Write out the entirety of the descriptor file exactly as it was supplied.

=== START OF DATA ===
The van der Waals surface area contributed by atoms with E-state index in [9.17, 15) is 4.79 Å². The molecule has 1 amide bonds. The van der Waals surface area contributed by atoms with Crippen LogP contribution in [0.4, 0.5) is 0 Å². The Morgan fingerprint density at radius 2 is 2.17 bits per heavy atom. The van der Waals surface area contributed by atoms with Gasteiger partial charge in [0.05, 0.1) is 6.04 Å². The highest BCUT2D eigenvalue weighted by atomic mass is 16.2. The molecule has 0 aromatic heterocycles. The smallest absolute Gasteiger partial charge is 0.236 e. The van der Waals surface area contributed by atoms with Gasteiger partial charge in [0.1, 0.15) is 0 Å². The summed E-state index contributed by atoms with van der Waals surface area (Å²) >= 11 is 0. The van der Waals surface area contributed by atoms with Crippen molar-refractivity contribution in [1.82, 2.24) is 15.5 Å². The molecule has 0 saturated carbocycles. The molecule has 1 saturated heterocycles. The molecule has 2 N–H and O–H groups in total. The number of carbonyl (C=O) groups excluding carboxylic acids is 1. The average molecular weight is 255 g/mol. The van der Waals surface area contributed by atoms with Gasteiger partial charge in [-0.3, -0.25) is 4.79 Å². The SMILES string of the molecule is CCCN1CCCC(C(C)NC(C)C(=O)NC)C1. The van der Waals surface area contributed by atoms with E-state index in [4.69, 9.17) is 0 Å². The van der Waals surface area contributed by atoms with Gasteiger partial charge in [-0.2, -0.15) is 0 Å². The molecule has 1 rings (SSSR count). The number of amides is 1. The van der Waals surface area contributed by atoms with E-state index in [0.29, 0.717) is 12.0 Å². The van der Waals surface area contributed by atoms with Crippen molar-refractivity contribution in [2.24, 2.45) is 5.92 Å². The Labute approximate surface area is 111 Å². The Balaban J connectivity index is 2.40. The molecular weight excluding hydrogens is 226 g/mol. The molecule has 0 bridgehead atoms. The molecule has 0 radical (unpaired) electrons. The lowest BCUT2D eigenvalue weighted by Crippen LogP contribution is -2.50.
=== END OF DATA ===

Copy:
The van der Waals surface area contributed by atoms with E-state index in [9.17, 15) is 4.79 Å². The molecule has 1 amide bonds. The van der Waals surface area contributed by atoms with Crippen LogP contribution in [0.4, 0.5) is 0 Å². The Morgan fingerprint density at radius 2 is 2.17 bits per heavy atom. The van der Waals surface area contributed by atoms with Gasteiger partial charge in [0.05, 0.1) is 6.04 Å². The highest BCUT2D eigenvalue weighted by atomic mass is 16.2. The molecule has 0 aromatic heterocycles. The smallest absolute Gasteiger partial charge is 0.236 e. The van der Waals surface area contributed by atoms with Gasteiger partial charge in [0.1, 0.15) is 0 Å². The summed E-state index contributed by atoms with van der Waals surface area (Å²) >= 11 is 0. The van der Waals surface area contributed by atoms with Crippen molar-refractivity contribution in [1.82, 2.24) is 15.5 Å². The molecule has 0 saturated carbocycles. The molecule has 1 saturated heterocycles. The molecule has 2 N–H and O–H groups in total. The number of carbonyl (C=O) groups excluding carboxylic acids is 1. The average molecular weight is 255 g/mol. The van der Waals surface area contributed by atoms with Gasteiger partial charge in [-0.3, -0.25) is 4.79 Å². The SMILES string of the molecule is CCCN1CCCC(C(C)NC(C)C(=O)NC)C1. The van der Waals surface area contributed by atoms with E-state index in [4.69, 9.17) is 0 Å². The van der Waals surface area contributed by atoms with Gasteiger partial charge in [-0.2, -0.15) is 0 Å². The molecule has 1 rings (SSSR count). The number of amides is 1. The van der Waals surface area contributed by atoms with E-state index in [0.29, 0.717) is 12.0 Å². The van der Waals surface area contributed by atoms with Crippen molar-refractivity contribution in [2.24, 2.45) is 5.92 Å². The Labute approximate surface area is 111 Å². The Balaban J connectivity index is 2.40. The molecular weight excluding hydrogens is 226 g/mol. The molecule has 0 bridgehead atoms. The molecule has 0 radical (unpaired) electrons. The lowest BCUT2D eigenvalue weighted by Crippen LogP contribution is -2.50.